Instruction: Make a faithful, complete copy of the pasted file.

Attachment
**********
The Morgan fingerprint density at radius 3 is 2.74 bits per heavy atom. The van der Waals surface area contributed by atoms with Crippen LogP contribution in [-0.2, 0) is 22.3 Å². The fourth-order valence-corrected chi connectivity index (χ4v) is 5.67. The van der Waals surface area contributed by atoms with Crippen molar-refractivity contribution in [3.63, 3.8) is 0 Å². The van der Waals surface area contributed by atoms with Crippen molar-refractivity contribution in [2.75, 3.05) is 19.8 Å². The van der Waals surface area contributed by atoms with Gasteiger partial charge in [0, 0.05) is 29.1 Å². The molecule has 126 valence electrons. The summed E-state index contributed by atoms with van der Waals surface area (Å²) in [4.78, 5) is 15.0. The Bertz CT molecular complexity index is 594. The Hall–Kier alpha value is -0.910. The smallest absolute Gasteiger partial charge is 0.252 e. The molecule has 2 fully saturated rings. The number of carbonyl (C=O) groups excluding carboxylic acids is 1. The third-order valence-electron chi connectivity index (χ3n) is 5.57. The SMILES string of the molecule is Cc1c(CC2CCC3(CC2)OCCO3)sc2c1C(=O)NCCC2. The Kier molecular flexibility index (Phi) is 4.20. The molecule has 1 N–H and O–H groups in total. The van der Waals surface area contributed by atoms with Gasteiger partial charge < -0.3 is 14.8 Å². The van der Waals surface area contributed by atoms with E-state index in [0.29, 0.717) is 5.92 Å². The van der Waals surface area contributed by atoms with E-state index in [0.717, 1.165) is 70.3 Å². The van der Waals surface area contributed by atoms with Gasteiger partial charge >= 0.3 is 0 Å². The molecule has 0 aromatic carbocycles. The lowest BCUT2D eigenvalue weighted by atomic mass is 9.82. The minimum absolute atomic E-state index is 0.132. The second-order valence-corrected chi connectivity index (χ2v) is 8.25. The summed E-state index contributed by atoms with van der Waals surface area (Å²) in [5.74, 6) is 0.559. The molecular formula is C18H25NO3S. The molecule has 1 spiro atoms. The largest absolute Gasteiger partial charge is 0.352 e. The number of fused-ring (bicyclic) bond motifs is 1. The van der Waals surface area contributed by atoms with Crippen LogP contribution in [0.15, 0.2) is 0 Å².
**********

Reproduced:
The Morgan fingerprint density at radius 3 is 2.74 bits per heavy atom. The van der Waals surface area contributed by atoms with Crippen LogP contribution in [-0.2, 0) is 22.3 Å². The fourth-order valence-corrected chi connectivity index (χ4v) is 5.67. The van der Waals surface area contributed by atoms with Crippen molar-refractivity contribution in [3.63, 3.8) is 0 Å². The van der Waals surface area contributed by atoms with Crippen molar-refractivity contribution in [2.75, 3.05) is 19.8 Å². The van der Waals surface area contributed by atoms with Gasteiger partial charge in [0, 0.05) is 29.1 Å². The molecule has 126 valence electrons. The summed E-state index contributed by atoms with van der Waals surface area (Å²) in [4.78, 5) is 15.0. The Bertz CT molecular complexity index is 594. The Hall–Kier alpha value is -0.910. The smallest absolute Gasteiger partial charge is 0.252 e. The molecule has 2 fully saturated rings. The number of carbonyl (C=O) groups excluding carboxylic acids is 1. The third-order valence-electron chi connectivity index (χ3n) is 5.57. The SMILES string of the molecule is Cc1c(CC2CCC3(CC2)OCCO3)sc2c1C(=O)NCCC2. The Kier molecular flexibility index (Phi) is 4.20. The molecule has 1 N–H and O–H groups in total. The van der Waals surface area contributed by atoms with Gasteiger partial charge < -0.3 is 14.8 Å². The van der Waals surface area contributed by atoms with E-state index in [0.29, 0.717) is 5.92 Å². The van der Waals surface area contributed by atoms with E-state index in [0.717, 1.165) is 70.3 Å². The van der Waals surface area contributed by atoms with Gasteiger partial charge >= 0.3 is 0 Å². The molecule has 0 aromatic carbocycles. The lowest BCUT2D eigenvalue weighted by atomic mass is 9.82. The minimum absolute atomic E-state index is 0.132. The second-order valence-corrected chi connectivity index (χ2v) is 8.25. The summed E-state index contributed by atoms with van der Waals surface area (Å²) in [5.74, 6) is 0.559. The molecular formula is C18H25NO3S. The molecule has 1 spiro atoms. The largest absolute Gasteiger partial charge is 0.352 e. The number of fused-ring (bicyclic) bond motifs is 1. The van der Waals surface area contributed by atoms with Crippen LogP contribution in [0.15, 0.2) is 0 Å².